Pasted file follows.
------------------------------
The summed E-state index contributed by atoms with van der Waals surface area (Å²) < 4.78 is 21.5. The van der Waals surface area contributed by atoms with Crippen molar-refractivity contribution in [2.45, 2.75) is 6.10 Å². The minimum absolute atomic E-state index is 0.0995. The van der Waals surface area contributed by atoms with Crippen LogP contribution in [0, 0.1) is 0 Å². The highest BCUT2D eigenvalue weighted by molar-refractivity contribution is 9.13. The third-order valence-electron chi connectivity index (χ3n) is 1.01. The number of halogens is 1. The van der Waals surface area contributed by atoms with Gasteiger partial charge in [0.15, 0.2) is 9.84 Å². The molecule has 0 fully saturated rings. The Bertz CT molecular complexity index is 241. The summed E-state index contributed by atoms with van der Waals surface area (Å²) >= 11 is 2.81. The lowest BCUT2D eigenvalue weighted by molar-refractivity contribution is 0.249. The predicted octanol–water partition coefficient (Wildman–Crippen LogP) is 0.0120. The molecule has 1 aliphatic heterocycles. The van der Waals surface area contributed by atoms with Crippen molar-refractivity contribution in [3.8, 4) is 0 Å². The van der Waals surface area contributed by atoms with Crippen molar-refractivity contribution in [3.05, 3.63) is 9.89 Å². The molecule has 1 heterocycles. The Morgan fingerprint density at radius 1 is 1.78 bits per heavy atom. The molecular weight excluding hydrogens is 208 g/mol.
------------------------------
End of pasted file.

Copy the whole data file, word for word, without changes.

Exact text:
The summed E-state index contributed by atoms with van der Waals surface area (Å²) < 4.78 is 21.5. The van der Waals surface area contributed by atoms with Crippen molar-refractivity contribution in [2.45, 2.75) is 6.10 Å². The minimum absolute atomic E-state index is 0.0995. The van der Waals surface area contributed by atoms with Crippen LogP contribution in [0, 0.1) is 0 Å². The highest BCUT2D eigenvalue weighted by molar-refractivity contribution is 9.13. The third-order valence-electron chi connectivity index (χ3n) is 1.01. The number of halogens is 1. The van der Waals surface area contributed by atoms with Gasteiger partial charge in [0.15, 0.2) is 9.84 Å². The molecule has 0 fully saturated rings. The Bertz CT molecular complexity index is 241. The summed E-state index contributed by atoms with van der Waals surface area (Å²) >= 11 is 2.81. The lowest BCUT2D eigenvalue weighted by molar-refractivity contribution is 0.249. The predicted octanol–water partition coefficient (Wildman–Crippen LogP) is 0.0120. The molecule has 1 aliphatic heterocycles. The van der Waals surface area contributed by atoms with Crippen molar-refractivity contribution in [3.8, 4) is 0 Å². The van der Waals surface area contributed by atoms with Crippen molar-refractivity contribution in [3.05, 3.63) is 9.89 Å². The molecule has 1 heterocycles. The Morgan fingerprint density at radius 1 is 1.78 bits per heavy atom. The molecular weight excluding hydrogens is 208 g/mol.